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02/12/02

Nitrogen Excretion and Osmotic Regulation

All aquatic organisms must deal with the problem of maintaining internal homeostasis, a constant internal chemical environment in which that organism's enzymes can operate efficiently. As we saw earlier, this is largely a matter of osmoregulation, but other factors are involved also. Many marine organisms can get by with minimal osmoregulation since the oceans, where the enzymes evolved, are already a good environment; other marine organisms maintain their body fluids at ionic concentrations different from the surrounding ocean and must actively regulate ions. Freshwater also calls for active measures to maintain proper osmotic balance.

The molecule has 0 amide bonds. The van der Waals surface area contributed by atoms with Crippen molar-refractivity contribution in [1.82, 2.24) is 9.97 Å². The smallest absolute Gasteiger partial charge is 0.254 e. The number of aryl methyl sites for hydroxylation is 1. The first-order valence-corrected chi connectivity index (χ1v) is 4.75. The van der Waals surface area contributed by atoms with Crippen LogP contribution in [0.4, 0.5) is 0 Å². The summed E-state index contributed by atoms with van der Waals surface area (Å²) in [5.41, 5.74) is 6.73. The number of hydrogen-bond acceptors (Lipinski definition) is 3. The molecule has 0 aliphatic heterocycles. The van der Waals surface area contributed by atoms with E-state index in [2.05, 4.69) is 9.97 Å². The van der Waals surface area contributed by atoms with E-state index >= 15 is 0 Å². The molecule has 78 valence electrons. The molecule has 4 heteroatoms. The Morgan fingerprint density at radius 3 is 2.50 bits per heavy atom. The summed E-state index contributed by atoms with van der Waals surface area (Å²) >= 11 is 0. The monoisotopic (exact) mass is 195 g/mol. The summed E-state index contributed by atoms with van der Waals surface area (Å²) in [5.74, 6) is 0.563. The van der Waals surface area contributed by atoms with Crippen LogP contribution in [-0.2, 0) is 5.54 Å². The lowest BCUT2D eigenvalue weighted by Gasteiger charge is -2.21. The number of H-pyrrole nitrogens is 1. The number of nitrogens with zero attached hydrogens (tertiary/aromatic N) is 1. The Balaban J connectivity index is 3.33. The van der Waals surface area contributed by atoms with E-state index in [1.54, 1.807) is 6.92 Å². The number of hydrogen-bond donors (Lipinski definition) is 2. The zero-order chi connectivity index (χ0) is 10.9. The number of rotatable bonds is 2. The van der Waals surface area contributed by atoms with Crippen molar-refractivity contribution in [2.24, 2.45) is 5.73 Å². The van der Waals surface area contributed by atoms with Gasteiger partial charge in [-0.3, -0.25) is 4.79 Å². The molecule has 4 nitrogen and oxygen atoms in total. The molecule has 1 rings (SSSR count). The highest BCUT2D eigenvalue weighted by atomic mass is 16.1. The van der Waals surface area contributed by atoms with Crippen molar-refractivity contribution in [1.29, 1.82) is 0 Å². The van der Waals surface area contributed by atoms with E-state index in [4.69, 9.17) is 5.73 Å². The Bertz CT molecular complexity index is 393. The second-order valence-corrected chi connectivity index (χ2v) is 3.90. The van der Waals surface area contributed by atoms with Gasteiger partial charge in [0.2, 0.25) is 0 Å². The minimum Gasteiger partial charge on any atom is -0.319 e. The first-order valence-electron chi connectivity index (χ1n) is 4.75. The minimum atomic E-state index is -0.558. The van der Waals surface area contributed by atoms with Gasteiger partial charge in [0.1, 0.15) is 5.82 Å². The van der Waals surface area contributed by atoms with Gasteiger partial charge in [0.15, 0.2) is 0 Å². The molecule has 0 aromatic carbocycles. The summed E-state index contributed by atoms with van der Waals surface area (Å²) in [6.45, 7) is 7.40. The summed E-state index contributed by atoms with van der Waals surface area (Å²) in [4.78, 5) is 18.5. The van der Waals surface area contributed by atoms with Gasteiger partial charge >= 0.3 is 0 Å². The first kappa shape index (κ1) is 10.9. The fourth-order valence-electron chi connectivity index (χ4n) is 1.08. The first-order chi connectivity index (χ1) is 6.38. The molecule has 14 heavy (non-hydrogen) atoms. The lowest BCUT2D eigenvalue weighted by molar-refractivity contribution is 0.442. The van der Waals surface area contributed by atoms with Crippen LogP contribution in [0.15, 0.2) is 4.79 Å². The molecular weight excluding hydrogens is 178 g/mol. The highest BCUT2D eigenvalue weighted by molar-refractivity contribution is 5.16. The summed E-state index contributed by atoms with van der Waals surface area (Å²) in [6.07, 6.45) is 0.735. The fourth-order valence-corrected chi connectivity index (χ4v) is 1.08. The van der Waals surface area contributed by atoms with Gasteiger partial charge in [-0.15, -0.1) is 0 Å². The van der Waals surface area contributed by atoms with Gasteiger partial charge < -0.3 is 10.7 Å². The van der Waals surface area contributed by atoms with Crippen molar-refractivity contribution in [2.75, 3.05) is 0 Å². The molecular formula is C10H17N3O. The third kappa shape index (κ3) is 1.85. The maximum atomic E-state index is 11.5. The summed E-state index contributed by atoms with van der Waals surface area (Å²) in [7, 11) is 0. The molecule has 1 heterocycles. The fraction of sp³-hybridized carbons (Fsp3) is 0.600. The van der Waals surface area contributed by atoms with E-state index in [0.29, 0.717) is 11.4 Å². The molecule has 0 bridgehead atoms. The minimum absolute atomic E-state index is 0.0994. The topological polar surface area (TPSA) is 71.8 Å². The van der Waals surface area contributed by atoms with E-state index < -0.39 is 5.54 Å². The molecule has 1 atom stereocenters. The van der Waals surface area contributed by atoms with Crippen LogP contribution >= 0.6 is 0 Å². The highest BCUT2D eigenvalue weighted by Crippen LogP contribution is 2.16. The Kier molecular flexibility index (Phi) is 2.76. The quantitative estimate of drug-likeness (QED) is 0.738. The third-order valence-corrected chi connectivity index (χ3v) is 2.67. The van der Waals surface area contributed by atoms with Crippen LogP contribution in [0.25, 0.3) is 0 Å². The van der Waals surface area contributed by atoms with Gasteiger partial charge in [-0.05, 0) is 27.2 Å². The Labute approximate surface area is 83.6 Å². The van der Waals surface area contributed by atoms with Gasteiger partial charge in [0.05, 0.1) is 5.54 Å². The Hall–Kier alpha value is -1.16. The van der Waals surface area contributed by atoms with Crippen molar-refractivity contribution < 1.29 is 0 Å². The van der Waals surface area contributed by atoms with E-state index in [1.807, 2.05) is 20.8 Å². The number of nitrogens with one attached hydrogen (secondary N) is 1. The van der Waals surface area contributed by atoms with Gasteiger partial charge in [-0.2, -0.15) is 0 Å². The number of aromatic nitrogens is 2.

One method to avoid having to deal with osmotic balance is to cover the body with an impermeable membrane. Many aquatic organisms do just that, but this protection is necessarily incomplete, because three other processes involve intimate contact between a water-permeable body membrane and the surrounding fluid. In addition, these three other processes demand large surface areas in order to occur at sufficient rates to satisfy bodily needs. These three processes are, of course, respiration, absorption of food, and nitrogen excretion. Well, actually, only respiration is required of all aquatic organisms; plants do not ingest food (although they do need to take up plant nutrients), and plants do not have to excrete nitrogenous wastes, since they posses the chemical machinery needed to incorporate N into amino acids.

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 Nitrogen Excretion